I was very poorly trying to show that even though alot of things are afoot in many different markets, it is all connected, regardless if BB or paulson claim it is or isnt. A revolt in one will cause unforsceen events all over the place.

Submitted by qcomer on July 15, 2008 - 8:02pm.

Rich,

Your analogy has a basic problem which shows your misunderstanding of this issue. The dire financial situation of your step brother doesn't really effect you except from some emotional baggage from your spouse. But in reality, the collapse of Freddie and Fannie will definitely effect the US citizens, US economy and financial system. It will make it impossible for you to get a mortgage. So closer analogy would be if your only customer was your step brother's business or something.

So like it or not, but we all will have to pay for the greed, stupidity or misfortune of some in this country. We all share the cost of govt involvement in case of terrorist attacks, Iraq war,Spending on missile programs, etc when everyone doesn't agree with it. I know that this is different from those situations but you can't tell that to millions of people losing their jobs/homes.

Submitted by Rich Toscano on July 15, 2008 - 9:13pm.

The analogy is intended to be a dramatization to illustrate the absurdity of this whole situation.

It's a little ironic that you accuse me of "misunderstanding the issue." Three years ago, or maybe more at this point, I was talking on this site about the systemic distortions caused by Fannie and Freddie. Such warnings, by myself and others, were roundly ignored. So how is it that I am the one that misunderstands the issue?

I'd say that the people who lack understanding are the vast hordes who for years ignored the obvious danger and non-sustainability of the massive housing leverage, including that of the GSEs. The way to solve this problem was not to let it happen in the first place -- but that solution was forestalled by greed and willful ignorance.

Rich

Submitted by barnaby33 on July 15, 2008 - 11:14pm.

It will make it impossible for you to get a mortgage.

Impossible, or just much more expensive? Id say the supposition that its possible to borrow money for a 30 year period at 6% is what should be impossible. Nobody in their right mind can predict what will happen in 30 years. All mortgage subsidies did was make houses more expensive over time. They neither enlarged the supply of houses, nor the buyer pool.

Fannie and Freddie collapses will have huge repercussions on our economy that much is true. However it is the distortions that they caused by artificially lowering borrowing costs that were the real problem.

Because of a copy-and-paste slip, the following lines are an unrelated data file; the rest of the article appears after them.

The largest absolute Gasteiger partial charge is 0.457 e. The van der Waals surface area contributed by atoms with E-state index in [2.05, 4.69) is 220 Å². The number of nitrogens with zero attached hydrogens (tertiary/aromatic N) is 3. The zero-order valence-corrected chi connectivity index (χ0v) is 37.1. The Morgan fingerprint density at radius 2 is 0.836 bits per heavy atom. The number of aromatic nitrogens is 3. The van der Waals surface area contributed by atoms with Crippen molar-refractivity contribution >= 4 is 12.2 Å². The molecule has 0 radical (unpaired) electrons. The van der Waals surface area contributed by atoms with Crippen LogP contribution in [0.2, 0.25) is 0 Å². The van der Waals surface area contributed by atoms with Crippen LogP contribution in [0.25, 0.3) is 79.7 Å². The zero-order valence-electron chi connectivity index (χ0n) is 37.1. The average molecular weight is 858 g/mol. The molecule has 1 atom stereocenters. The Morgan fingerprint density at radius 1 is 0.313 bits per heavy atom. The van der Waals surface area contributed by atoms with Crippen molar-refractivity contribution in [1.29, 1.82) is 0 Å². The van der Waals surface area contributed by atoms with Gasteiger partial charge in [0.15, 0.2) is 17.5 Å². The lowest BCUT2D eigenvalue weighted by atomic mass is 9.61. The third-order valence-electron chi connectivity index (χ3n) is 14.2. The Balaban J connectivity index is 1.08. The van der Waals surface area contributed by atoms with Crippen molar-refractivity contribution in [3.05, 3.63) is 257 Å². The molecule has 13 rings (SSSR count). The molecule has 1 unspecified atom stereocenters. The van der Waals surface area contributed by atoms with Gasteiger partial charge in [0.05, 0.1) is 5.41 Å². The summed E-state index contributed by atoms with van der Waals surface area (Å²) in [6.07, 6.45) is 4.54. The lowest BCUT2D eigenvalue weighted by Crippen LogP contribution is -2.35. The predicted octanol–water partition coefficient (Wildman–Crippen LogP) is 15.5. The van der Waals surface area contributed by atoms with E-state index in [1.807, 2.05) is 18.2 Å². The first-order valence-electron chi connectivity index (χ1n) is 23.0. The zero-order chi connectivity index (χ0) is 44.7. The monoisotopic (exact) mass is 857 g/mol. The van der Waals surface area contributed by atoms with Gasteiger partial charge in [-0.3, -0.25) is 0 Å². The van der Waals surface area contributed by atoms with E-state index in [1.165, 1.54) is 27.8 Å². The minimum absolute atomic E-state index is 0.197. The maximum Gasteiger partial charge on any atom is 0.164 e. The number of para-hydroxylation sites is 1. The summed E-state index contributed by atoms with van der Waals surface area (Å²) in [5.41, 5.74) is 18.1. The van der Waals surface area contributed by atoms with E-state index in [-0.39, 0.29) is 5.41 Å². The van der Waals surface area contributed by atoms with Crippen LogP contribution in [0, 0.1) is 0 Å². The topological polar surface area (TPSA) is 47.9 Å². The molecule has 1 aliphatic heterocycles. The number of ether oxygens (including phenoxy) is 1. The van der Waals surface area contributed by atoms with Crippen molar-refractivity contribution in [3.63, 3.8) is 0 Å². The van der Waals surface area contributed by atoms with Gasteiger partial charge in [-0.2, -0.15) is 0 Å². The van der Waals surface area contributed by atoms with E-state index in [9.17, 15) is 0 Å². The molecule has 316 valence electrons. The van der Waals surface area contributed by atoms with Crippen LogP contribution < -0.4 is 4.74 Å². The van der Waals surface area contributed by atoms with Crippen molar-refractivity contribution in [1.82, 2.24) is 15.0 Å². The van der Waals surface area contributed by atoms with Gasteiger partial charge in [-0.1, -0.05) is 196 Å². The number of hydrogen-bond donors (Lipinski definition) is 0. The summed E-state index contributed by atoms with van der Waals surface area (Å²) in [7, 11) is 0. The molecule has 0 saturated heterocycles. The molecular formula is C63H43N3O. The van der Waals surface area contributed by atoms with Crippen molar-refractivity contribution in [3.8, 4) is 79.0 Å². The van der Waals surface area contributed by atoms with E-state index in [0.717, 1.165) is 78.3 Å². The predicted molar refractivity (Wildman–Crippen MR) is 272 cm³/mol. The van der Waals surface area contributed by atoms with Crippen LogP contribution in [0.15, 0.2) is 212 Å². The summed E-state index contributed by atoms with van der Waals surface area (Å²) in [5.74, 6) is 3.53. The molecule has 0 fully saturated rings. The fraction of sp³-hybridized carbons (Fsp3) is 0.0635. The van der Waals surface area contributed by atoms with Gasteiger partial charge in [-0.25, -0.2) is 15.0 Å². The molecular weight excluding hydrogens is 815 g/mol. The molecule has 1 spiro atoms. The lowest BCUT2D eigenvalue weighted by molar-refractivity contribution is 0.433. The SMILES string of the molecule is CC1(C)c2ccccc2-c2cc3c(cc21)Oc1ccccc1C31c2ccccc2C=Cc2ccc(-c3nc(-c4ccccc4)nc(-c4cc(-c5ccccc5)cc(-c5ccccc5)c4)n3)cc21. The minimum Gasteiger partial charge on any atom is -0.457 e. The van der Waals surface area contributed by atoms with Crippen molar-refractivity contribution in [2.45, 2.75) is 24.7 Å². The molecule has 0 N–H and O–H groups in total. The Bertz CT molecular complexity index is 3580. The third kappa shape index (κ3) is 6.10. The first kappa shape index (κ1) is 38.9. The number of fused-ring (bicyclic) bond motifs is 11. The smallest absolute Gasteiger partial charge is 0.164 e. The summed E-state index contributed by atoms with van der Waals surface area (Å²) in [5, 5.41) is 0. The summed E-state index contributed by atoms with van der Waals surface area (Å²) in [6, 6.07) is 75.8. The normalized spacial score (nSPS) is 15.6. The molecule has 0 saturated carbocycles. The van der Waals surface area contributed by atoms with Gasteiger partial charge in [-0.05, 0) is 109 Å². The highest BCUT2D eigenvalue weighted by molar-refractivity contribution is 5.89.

Submitted by qcomer on July 16, 2008 - 3:04am.

Rich,
I didn't mean to criticize you, just the analogy you made. I have been a great fan of your work, this website and you were definitely among the first, calling out this liquidity bubble. I agree like the Iraq war, we shouldn't have made the mistake of inflating this bubble or invading a country. But we can only look at future and the whole issue of how to handle this economic crisis doesn't seem to have simple answers.

Submitted by urbanrealtor on July 16, 2008 - 7:47am.

So I am confused...
Is the Supreme Court in this example the 3rd member of a menage a trois or like an affair or just a drunk threesome.

Seriously, calling this informative is like calling Ayn Rand economics (or L Ron Hubbard philosophy).

Its humorous but...well really thats it.

Submitted by Rich Toscano on July 16, 2008 - 11:11am.

@qcomer - I agree there are no simple answers. But the people who could have prevented the problems years ago but instead chose to greedily buy votes/reappointments and denied that there was a problem are now panicking and throwing huge tax money at the problems they said didn't exist. Damned if I'm not going to mock them.

That said I actually don't believe this is the right solution. The right solution entails, first and foremost, everyone acknowledging that this government sponsored leverage orgy should never have happened, let alone happened with explicit govt encouragement, but that now that it did, we have to take some serious pain to fix it AND we should avoid doing more of the same in the future. Instead they are just doing more of the same by propping up the credit bubble with taxpayer dollars and jamming rates down in exactly the same way that caused this problem in the first place -- all without acknowledging that this kind of thing is how we got into trouble in the first place. So great, you still get your 6% mortgage but it is creating tremendous problems down the road, not the least of which is a potential currency crisis.